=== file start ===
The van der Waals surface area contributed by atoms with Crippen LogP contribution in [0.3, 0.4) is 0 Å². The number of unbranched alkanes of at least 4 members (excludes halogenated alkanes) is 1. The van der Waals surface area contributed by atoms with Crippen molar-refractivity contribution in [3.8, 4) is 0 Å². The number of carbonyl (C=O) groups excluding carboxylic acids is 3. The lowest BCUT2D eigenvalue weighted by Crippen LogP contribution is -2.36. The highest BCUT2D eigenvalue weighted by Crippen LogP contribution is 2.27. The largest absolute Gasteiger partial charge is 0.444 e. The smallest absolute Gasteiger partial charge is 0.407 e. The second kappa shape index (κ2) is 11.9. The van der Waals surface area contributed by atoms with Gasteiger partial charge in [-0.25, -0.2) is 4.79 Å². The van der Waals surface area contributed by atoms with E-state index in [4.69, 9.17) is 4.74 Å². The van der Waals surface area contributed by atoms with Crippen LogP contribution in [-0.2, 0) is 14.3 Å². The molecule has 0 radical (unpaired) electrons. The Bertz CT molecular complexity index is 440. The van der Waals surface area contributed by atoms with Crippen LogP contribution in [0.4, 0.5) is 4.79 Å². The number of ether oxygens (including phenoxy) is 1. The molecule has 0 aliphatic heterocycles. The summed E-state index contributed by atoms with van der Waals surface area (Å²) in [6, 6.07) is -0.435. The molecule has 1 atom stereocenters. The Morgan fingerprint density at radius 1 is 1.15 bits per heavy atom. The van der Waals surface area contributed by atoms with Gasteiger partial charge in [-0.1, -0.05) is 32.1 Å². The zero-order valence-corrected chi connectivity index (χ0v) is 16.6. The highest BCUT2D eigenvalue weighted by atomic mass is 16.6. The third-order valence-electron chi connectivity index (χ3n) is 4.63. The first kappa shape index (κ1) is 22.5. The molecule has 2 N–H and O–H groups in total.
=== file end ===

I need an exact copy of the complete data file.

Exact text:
The van der Waals surface area contributed by atoms with Crippen LogP contribution in [0.3, 0.4) is 0 Å². The number of unbranched alkanes of at least 4 members (excludes halogenated alkanes) is 1. The van der Waals surface area contributed by atoms with Crippen molar-refractivity contribution in [3.8, 4) is 0 Å². The number of carbonyl (C=O) groups excluding carboxylic acids is 3. The lowest BCUT2D eigenvalue weighted by Crippen LogP contribution is -2.36. The highest BCUT2D eigenvalue weighted by Crippen LogP contribution is 2.27. The largest absolute Gasteiger partial charge is 0.444 e. The smallest absolute Gasteiger partial charge is 0.407 e. The second kappa shape index (κ2) is 11.9. The van der Waals surface area contributed by atoms with Gasteiger partial charge in [-0.25, -0.2) is 4.79 Å². The van der Waals surface area contributed by atoms with E-state index in [4.69, 9.17) is 4.74 Å². The van der Waals surface area contributed by atoms with Crippen LogP contribution in [-0.2, 0) is 14.3 Å². The molecule has 0 radical (unpaired) electrons. The Bertz CT molecular complexity index is 440. The van der Waals surface area contributed by atoms with Crippen LogP contribution in [0.4, 0.5) is 4.79 Å². The number of ether oxygens (including phenoxy) is 1. The molecule has 0 aliphatic heterocycles. The summed E-state index contributed by atoms with van der Waals surface area (Å²) in [6, 6.07) is -0.435. The molecule has 1 atom stereocenters. The Morgan fingerprint density at radius 1 is 1.15 bits per heavy atom. The van der Waals surface area contributed by atoms with Gasteiger partial charge in [-0.1, -0.05) is 32.1 Å². The zero-order valence-corrected chi connectivity index (χ0v) is 16.6. The highest BCUT2D eigenvalue weighted by atomic mass is 16.6. The third-order valence-electron chi connectivity index (χ3n) is 4.63. The first kappa shape index (κ1) is 22.5. The molecule has 2 N–H and O–H groups in total.